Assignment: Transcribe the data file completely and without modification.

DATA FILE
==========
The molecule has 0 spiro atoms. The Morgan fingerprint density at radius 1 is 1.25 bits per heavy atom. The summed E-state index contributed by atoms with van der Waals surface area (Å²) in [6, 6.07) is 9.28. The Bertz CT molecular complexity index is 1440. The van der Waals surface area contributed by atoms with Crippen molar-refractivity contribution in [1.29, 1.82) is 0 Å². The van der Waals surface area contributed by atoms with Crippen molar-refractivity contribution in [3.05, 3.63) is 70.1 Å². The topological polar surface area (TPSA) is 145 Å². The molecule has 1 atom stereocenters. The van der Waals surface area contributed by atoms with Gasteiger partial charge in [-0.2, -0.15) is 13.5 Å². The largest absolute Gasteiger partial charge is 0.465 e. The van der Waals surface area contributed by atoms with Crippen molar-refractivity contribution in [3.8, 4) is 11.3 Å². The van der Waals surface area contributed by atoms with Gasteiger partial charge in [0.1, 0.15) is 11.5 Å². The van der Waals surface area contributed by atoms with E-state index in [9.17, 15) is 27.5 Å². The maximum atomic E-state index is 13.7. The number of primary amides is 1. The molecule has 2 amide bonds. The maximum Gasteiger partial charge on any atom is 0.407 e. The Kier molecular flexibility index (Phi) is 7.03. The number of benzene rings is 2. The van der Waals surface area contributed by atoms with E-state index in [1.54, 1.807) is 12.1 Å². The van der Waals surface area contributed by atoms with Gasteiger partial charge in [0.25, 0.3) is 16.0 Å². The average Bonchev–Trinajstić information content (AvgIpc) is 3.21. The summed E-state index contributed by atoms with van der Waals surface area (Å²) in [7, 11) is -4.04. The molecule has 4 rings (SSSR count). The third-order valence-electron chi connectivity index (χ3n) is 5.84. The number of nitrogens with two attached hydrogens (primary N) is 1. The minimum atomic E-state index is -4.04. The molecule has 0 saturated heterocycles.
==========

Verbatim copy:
The molecule has 0 spiro atoms. The Morgan fingerprint density at radius 1 is 1.25 bits per heavy atom. The summed E-state index contributed by atoms with van der Waals surface area (Å²) in [6, 6.07) is 9.28. The Bertz CT molecular complexity index is 1440. The van der Waals surface area contributed by atoms with Crippen molar-refractivity contribution in [1.29, 1.82) is 0 Å². The van der Waals surface area contributed by atoms with Crippen molar-refractivity contribution in [3.05, 3.63) is 70.1 Å². The topological polar surface area (TPSA) is 145 Å². The molecule has 1 atom stereocenters. The van der Waals surface area contributed by atoms with Gasteiger partial charge in [-0.2, -0.15) is 13.5 Å². The largest absolute Gasteiger partial charge is 0.465 e. The van der Waals surface area contributed by atoms with Crippen molar-refractivity contribution in [3.8, 4) is 11.3 Å². The van der Waals surface area contributed by atoms with Gasteiger partial charge in [0.1, 0.15) is 11.5 Å². The van der Waals surface area contributed by atoms with E-state index in [9.17, 15) is 27.5 Å². The maximum atomic E-state index is 13.7. The number of primary amides is 1. The molecule has 2 amide bonds. The maximum Gasteiger partial charge on any atom is 0.407 e. The Kier molecular flexibility index (Phi) is 7.03. The number of benzene rings is 2. The van der Waals surface area contributed by atoms with E-state index in [1.54, 1.807) is 12.1 Å². The van der Waals surface area contributed by atoms with Gasteiger partial charge in [0.25, 0.3) is 16.0 Å². The average Bonchev–Trinajstić information content (AvgIpc) is 3.21. The summed E-state index contributed by atoms with van der Waals surface area (Å²) in [7, 11) is -4.04. The molecule has 4 rings (SSSR count). The third-order valence-electron chi connectivity index (χ3n) is 5.84. The number of nitrogens with two attached hydrogens (primary N) is 1. The minimum atomic E-state index is -4.04. The molecule has 0 saturated heterocycles.